By LaTina Emerson, The Shopper Deal Finder
Is one of your New Year’s resolutions to improve your finances? The task may seem daunting, but the beginning of a new year is the perfect time to assess your financial situation, set goals and develop a plan to achieve them. Personal finance experts at West Georgia Technical College and the University of West Georgia offer some tips on how to improve your finances in 2018.
Joey Sanders, an accounting instructor at West Georgia Technical College in Carrollton, teaches a personal finance class and gives the following advice to his students:
Participate in a spending challenge: For at least two weeks, write down every amount you spend and what you spent it on, regardless of how large or small. Bring a notebook or journal with you. Look for patterns. Where is your money going? What are you spending it on? This exercise is usually very eye opening.
Based on the information revealed by the spending journal, estimate how much money you wastefully spend over the course of a month, a year, five years and even 40 years. Here is an example:
• A $3 cup of coffee per day times five days per week = $15
• $15 times four weeks = $60 per month
• $60 per month times 12 months = $720 per year (This accounts for only 48 weeks, so you get the equivalent of four weeks per year to splurge.)
• $720 times five years = $3,600
• $720 times 40 years = $28,800
• If you invest that $60 per month into a retirement fund for 40 years (basically, age 22 to 62) that will earn a 12 percent return and you will have over $712,000. Increase the investment to $100, and it equals $1.1 million.
Establish an emergency fund: If you do not already have an emergency fund in place, work as quickly as possible to accumulate at least $1,000. These funds should not be used for anything other than an absolute emergency.
Develop a budget: Initially, this will be one of the hardest things to do simply because people see budgets as too restrictive. Keep in mind that you’re basically telling your money where to go. The best budget to develop at this point is a zero-based budget. Before you receive your paycheck, designate on paper where every dollar will go. In addition to big expenses (rent/mortgage, automobile, insurance, utilities, groceries, etc.), be sure to include an amount for clothing, saving and items that you’ll need to pay for later in the year. Setting aside a small amount each pay period is much easier than coming up with a large amount at one time.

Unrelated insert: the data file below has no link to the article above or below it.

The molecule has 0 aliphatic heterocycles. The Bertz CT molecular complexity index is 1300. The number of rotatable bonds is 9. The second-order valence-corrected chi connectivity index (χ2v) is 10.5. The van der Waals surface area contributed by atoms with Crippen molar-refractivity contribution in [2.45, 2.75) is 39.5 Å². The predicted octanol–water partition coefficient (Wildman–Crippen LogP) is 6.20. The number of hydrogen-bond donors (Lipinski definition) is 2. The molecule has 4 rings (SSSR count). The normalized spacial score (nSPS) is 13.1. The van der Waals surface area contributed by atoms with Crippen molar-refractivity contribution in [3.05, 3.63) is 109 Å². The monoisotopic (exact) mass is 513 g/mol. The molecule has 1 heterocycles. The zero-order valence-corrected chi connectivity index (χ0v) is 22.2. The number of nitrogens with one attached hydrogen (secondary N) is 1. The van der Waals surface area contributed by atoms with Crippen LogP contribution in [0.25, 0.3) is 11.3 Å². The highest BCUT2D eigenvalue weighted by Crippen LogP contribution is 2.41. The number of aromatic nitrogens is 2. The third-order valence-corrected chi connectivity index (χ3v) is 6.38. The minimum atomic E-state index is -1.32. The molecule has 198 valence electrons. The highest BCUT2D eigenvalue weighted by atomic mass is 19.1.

The budgeting process will be ongoing and require frequent refining, especially initially. Don’t worry if you don’t get it right on the first paycheck. It usually takes about three months before things start to smooth out. Don’t give up or feel discouraged. Stick with the plan.
Work on debt retirement: Personal finance gurus have varying opinions when it comes to debt retirement strategies. Some suggest ignoring the interest rates, starting with the debt with the lowest balance and working aggressively to pay it off, while making minimum payments on the others. Once the lowest balance is paid off, then apply the amount you’ve been paying on it to settle the debt with the next lowest balance. Continue this process until all debts are paid in full. Other financial gurus suggest attacking the debt with the highest interest rate first. Either strategy works.
At the University of West Georgia, Kim Holder, director of the Center for Economic Education and Financial Literacy, and Kendall McCamy, senior financial aid advisor in the Financial Aid Office, offer these financial tips to students:
Create a financial safety net in your life for when uncertainties arise.
The first step to having a financial safety net is starting an emergency fund with three to six months of expenses saved. This removes the stress of day-to-day realities like car trouble, unreliable appliances or unexpected medical bills. The key is to make sure you classify only true emergencies as emergencies.
Set goals to reach your big picture and write them down.
Monthly and yearly goals keep you engaged, but your goals must be S.M.A.R.T., which stands for Specific, Measurable, Action-oriented, Relevant and Time-bound. Write your goals down and put them on the fridge, mirror or any place you’ll come into frequent contact with them.
Manage outstanding debt and avoid future debt to build wealth.
If you have debt, work on aggressively paying it off, while avoiding taking on new debt such as a car note or credit cards. It only takes one financial mistake to derail all the progress you’re making. Avoid asking “How much down?” and “How much per month?”
Plan for uncertainties by purchasing insurance.
Protecting your wealth is as important as growing it. Avoid unnecessary financial strain beyond what your emergency fund can handle by purchasing insurance. Insurance is relatively inexpensive and will help you sleep better at night because it decreases your risk.
Allow compound interest to work for you by investing for the long term.
Einstein once called compound interest “the eighth wonder of the world.” Investing $50 per week from age 22 to age 65 can create a million dollar nest egg. We tend to think in linear terms (5+5+5), but compounding interest works exponentially (5x5x5). Harness this exponential growth over decades.
Stay on track! Slow and steady wealth requires focus and patience.
There are millions of investment “opportunities” out there, but only you know what’s best for you. As your wealth grows, maintain sound judgment and discretion to avoid traps. Even when markets fluctuate, stay consistent.
Ask for help from professionals when you don’t understand.
No one knows everything there is to know about wise investing, and that’s okay. When you’re not sure what to do or have questions about how to manage your money, contact a professional.